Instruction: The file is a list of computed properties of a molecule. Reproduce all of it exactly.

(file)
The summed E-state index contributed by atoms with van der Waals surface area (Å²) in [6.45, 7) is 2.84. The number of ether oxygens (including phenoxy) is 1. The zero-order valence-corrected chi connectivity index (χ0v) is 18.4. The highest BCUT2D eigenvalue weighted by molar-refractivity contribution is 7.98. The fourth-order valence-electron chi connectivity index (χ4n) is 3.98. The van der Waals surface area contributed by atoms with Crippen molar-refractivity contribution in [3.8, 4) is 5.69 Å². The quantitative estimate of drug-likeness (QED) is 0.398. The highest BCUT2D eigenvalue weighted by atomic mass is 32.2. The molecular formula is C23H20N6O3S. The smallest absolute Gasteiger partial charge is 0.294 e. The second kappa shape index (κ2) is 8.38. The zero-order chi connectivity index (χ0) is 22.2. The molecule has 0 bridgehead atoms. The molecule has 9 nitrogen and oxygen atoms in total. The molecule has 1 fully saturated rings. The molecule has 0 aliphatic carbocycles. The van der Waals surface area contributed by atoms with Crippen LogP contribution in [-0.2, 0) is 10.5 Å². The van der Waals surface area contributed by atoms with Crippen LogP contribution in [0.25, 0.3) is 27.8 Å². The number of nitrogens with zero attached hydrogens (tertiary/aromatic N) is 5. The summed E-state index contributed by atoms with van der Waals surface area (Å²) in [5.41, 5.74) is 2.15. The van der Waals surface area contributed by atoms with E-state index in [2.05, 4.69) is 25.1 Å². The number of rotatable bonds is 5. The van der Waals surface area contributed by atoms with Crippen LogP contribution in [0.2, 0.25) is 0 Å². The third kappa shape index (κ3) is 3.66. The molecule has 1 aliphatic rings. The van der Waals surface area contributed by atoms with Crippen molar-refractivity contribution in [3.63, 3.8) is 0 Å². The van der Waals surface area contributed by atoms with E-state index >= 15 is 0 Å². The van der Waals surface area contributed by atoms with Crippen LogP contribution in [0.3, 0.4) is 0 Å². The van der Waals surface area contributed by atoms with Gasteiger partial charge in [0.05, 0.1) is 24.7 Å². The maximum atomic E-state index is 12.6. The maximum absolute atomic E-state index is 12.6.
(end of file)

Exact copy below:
The summed E-state index contributed by atoms with van der Waals surface area (Å²) in [6.45, 7) is 2.84. The number of ether oxygens (including phenoxy) is 1. The zero-order valence-corrected chi connectivity index (χ0v) is 18.4. The highest BCUT2D eigenvalue weighted by molar-refractivity contribution is 7.98. The fourth-order valence-electron chi connectivity index (χ4n) is 3.98. The van der Waals surface area contributed by atoms with Crippen molar-refractivity contribution in [3.8, 4) is 5.69 Å². The quantitative estimate of drug-likeness (QED) is 0.398. The highest BCUT2D eigenvalue weighted by atomic mass is 32.2. The molecular formula is C23H20N6O3S. The smallest absolute Gasteiger partial charge is 0.294 e. The second kappa shape index (κ2) is 8.38. The zero-order chi connectivity index (χ0) is 22.2. The molecule has 0 bridgehead atoms. The molecule has 9 nitrogen and oxygen atoms in total. The molecule has 1 fully saturated rings. The molecule has 0 aliphatic carbocycles. The van der Waals surface area contributed by atoms with Crippen LogP contribution in [-0.2, 0) is 10.5 Å². The van der Waals surface area contributed by atoms with Crippen LogP contribution in [0.25, 0.3) is 27.8 Å². The number of nitrogens with zero attached hydrogens (tertiary/aromatic N) is 5. The summed E-state index contributed by atoms with van der Waals surface area (Å²) in [5.41, 5.74) is 2.15. The van der Waals surface area contributed by atoms with E-state index in [2.05, 4.69) is 25.1 Å². The number of rotatable bonds is 5. The van der Waals surface area contributed by atoms with Crippen LogP contribution in [0.2, 0.25) is 0 Å². The third kappa shape index (κ3) is 3.66. The molecule has 1 aliphatic rings. The van der Waals surface area contributed by atoms with Crippen molar-refractivity contribution in [3.63, 3.8) is 0 Å². The van der Waals surface area contributed by atoms with E-state index >= 15 is 0 Å². The van der Waals surface area contributed by atoms with Crippen LogP contribution in [0.3, 0.4) is 0 Å². The van der Waals surface area contributed by atoms with Gasteiger partial charge in [0.05, 0.1) is 24.7 Å². The maximum atomic E-state index is 12.6. The maximum absolute atomic E-state index is 12.6.